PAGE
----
• Fourth, there was a concerted effort to make investments not just in the Cambridge-Boston arena, but to focus on niche clusters across the Commonwealth – the arts destinations in the Berkshires, advanced manufacturing in Southeastern Massachusetts, and a high-speed collaborative computing research facility in Holyoke.

The conversations and conferences could be messy at times – there were always those who simply wanted access to the money, rather than believing in the process.

One of the outgrowths of the $1 billion Massachusetts Life Sciences Initiative was the creation in 2016 of the Institute for Applied Life Sciences at the University of Massachusetts in Amherst, which serves as a laboratory where corporate researchers with embedded companies can test out new products in state-of-the-art facilities.

These included: wearable devices in the Center for Personalized Health Monitoring, and the creation of new types of bio-molecular delivery combinations in the Center for Bioactive Delivery.

In February of 2019, ConvergenceRI visited the Institute and interviewed the founding director, Peter Reinhart. [See link below to ConvergenceRI story, “Is RI willing to change its ‘not made here’ culture?”]

The problem, of course, is that no other reporters from Rhode Island have ever bothered to make a similar journey to report on what is happening at the Institute, as an appropriate comparison to the situation here in Rhode Island. Why is that?

Mirror, mirror, on the wall
Rhode Island is blessed with a crew of young, hungry journalists, and WPRI’s Steph Machado is one of the better ones.

Machado recently did a retrospective story about how the dream of a life sciences industry hub to take root in Rhode Island on the former I-195 has not met with the promise of the high expectations for the “eds and meds” vision articulated by former Gov. Lincoln Chafee, among others.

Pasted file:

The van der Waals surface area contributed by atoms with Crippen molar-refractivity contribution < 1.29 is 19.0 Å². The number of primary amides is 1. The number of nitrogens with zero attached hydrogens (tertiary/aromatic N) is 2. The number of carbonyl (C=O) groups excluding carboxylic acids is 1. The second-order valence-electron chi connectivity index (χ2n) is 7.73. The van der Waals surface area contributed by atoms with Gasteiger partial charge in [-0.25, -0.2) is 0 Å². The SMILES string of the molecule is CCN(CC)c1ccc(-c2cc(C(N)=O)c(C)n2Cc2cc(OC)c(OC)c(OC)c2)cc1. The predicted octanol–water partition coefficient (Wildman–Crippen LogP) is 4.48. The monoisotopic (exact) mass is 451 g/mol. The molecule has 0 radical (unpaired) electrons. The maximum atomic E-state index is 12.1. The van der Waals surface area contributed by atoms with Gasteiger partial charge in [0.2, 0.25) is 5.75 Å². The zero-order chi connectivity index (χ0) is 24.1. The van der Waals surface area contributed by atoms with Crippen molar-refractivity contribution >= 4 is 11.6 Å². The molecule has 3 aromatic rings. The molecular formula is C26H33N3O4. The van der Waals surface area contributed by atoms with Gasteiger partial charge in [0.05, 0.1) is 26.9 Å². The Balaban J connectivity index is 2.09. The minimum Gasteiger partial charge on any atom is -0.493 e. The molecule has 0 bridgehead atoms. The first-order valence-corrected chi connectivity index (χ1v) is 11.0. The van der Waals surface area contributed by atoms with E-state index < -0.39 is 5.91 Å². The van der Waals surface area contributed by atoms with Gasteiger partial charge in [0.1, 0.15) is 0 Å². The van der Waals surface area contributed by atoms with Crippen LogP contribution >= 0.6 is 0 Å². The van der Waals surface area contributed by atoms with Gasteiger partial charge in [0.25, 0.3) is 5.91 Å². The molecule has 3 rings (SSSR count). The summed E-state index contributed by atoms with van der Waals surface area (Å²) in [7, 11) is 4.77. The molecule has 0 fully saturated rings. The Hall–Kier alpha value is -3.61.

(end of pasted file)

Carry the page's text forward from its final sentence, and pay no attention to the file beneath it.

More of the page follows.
Machado’s story did an excellent job of tallying up the numbers, with graphs to detail the gap between the “hockey stick” projections for real estate sales for the promised land of deals and the actual numbers, 10 years later.

I attempted to reach out to Machado, to ask her about her story, and whether she had had the opportunity to look outside of Rhode Island. Had she, for instance, traveled to UMass Amherst to visit the Institute for Applied Life Sciences? Or, had she interviewed Jack Wilson, the former President of the University of Massachusetts, or former MA Gov. Deval Patrick, about the origins of the $1 billion Massachusetts Life Science Initiative? And, had she ever perused any of the back issues of the 25 years of the “Index of the Massachusetts Innovation Economy?”

Unfortunately, I never heard back.

Dissecting the problem
The problem, I began to realize, was inherent in the way that the news media had covered the efforts to develop the I-195 land. I remembered the snarky comments on Twitter by reporters who complained about the existential nature when the concept of The Link was first unveiled in 2013, talking about the concept behind how the former highway land would be redeveloped.

I recalled how the study written by The Brookings Institution, entitled “Rhode Island Innovates,” was unveiled in 2016 at the Rhode Island Foundation, and a whole part of the presentation was given over to praising the Slater Mill in Pawtucket as an example of Rhode Island’s innovative spirit. No matter that the technology had been pilfered and that the Slater Mill was the site of one of the first organized strikes in the U.S., with young women workers in 1824 protesting cuts in wages.

I thought about my attendance at the 25th annual meeting of the Rhode Island Public Health Association on Thursday, Nov. 4, and how two of the award-winners, Dr. Beata Nelken, a pediatrician who set up her practice in Central Falls, and Dr. Amy Nunn, Sc.D., who established the first LGBTQ health clinic in Providence, were innovators in the way that they delivered health care to populations with great unmet needs.

And, finally, I thought about my interview with Katie Hafner, who has just finished a podcast about the lost women of science, focused on the life of Dr. Dorothy Andersen, who identified and defined cystic fibrosis in 1938, but how her story had been all but lost.

For Rhode Island to succeed in jumpstarting its economy following the crises of the COVID pandemic, I realized, it will require a different kind of storytelling, and a different approach to how we see ourselves, connected to each other.